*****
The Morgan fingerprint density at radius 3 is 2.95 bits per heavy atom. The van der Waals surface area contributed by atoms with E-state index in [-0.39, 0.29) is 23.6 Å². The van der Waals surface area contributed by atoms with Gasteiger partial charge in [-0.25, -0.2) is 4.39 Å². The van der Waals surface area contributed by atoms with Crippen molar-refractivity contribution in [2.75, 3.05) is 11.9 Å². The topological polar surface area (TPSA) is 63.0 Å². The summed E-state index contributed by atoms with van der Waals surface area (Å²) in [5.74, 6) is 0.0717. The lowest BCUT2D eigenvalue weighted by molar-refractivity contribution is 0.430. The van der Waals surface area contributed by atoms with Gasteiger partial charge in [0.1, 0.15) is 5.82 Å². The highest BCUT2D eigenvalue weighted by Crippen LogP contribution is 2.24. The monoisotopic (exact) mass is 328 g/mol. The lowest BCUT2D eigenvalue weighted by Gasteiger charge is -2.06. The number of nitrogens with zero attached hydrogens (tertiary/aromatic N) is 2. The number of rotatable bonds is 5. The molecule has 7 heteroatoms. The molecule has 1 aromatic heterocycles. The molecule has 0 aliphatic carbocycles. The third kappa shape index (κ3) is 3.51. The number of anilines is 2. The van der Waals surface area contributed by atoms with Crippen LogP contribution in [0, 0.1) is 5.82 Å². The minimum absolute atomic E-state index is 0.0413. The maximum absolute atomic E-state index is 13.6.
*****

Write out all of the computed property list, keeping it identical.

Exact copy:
The Morgan fingerprint density at radius 3 is 2.95 bits per heavy atom. The van der Waals surface area contributed by atoms with E-state index in [-0.39, 0.29) is 23.6 Å². The van der Waals surface area contributed by atoms with Gasteiger partial charge in [-0.25, -0.2) is 4.39 Å². The van der Waals surface area contributed by atoms with Crippen molar-refractivity contribution in [2.75, 3.05) is 11.9 Å². The topological polar surface area (TPSA) is 63.0 Å². The summed E-state index contributed by atoms with van der Waals surface area (Å²) in [5.74, 6) is 0.0717. The lowest BCUT2D eigenvalue weighted by molar-refractivity contribution is 0.430. The van der Waals surface area contributed by atoms with Gasteiger partial charge in [0.1, 0.15) is 5.82 Å². The highest BCUT2D eigenvalue weighted by Crippen LogP contribution is 2.24. The monoisotopic (exact) mass is 328 g/mol. The lowest BCUT2D eigenvalue weighted by Gasteiger charge is -2.06. The number of nitrogens with zero attached hydrogens (tertiary/aromatic N) is 2. The number of rotatable bonds is 5. The molecule has 7 heteroatoms. The molecule has 1 aromatic heterocycles. The molecule has 0 aliphatic carbocycles. The third kappa shape index (κ3) is 3.51. The number of anilines is 2. The van der Waals surface area contributed by atoms with Crippen LogP contribution in [0, 0.1) is 5.82 Å². The minimum absolute atomic E-state index is 0.0413. The maximum absolute atomic E-state index is 13.6.